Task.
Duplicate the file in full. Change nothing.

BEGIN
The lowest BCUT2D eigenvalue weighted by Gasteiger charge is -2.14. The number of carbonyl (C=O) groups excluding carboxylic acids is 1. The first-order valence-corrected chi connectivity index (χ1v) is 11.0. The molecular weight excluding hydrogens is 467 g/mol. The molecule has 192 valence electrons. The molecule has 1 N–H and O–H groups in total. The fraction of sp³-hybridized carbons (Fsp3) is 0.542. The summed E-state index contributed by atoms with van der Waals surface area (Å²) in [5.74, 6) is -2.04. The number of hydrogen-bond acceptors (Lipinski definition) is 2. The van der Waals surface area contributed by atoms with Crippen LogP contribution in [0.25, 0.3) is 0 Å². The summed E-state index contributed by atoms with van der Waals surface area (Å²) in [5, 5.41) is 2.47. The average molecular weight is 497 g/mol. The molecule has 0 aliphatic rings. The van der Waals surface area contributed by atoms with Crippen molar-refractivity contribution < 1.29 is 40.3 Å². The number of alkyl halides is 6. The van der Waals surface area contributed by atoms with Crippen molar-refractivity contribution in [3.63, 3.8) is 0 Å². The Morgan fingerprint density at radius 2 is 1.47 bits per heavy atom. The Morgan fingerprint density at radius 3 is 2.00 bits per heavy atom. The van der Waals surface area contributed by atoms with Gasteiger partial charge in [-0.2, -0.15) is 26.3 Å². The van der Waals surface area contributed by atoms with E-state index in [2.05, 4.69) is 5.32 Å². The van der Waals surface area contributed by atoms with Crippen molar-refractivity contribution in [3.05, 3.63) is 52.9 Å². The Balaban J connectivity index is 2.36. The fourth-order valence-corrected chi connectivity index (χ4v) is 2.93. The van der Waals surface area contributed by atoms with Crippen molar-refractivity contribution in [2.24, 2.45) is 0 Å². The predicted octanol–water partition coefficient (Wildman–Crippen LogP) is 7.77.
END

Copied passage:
The lowest BCUT2D eigenvalue weighted by Gasteiger charge is -2.14. The number of carbonyl (C=O) groups excluding carboxylic acids is 1. The first-order valence-corrected chi connectivity index (χ1v) is 11.0. The molecular weight excluding hydrogens is 467 g/mol. The molecule has 192 valence electrons. The molecule has 1 N–H and O–H groups in total. The fraction of sp³-hybridized carbons (Fsp3) is 0.542. The summed E-state index contributed by atoms with van der Waals surface area (Å²) in [5.74, 6) is -2.04. The number of hydrogen-bond acceptors (Lipinski definition) is 2. The van der Waals surface area contributed by atoms with Crippen LogP contribution in [0.25, 0.3) is 0 Å². The summed E-state index contributed by atoms with van der Waals surface area (Å²) in [5, 5.41) is 2.47. The average molecular weight is 497 g/mol. The molecule has 0 aliphatic rings. The van der Waals surface area contributed by atoms with Crippen molar-refractivity contribution < 1.29 is 40.3 Å². The number of alkyl halides is 6. The van der Waals surface area contributed by atoms with Crippen molar-refractivity contribution in [3.63, 3.8) is 0 Å². The Morgan fingerprint density at radius 2 is 1.47 bits per heavy atom. The Morgan fingerprint density at radius 3 is 2.00 bits per heavy atom. The van der Waals surface area contributed by atoms with Gasteiger partial charge in [-0.2, -0.15) is 26.3 Å². The van der Waals surface area contributed by atoms with E-state index in [2.05, 4.69) is 5.32 Å². The van der Waals surface area contributed by atoms with Crippen molar-refractivity contribution in [3.05, 3.63) is 52.9 Å². The Balaban J connectivity index is 2.36. The fourth-order valence-corrected chi connectivity index (χ4v) is 2.93. The van der Waals surface area contributed by atoms with Crippen molar-refractivity contribution in [2.24, 2.45) is 0 Å². The predicted octanol–water partition coefficient (Wildman–Crippen LogP) is 7.77.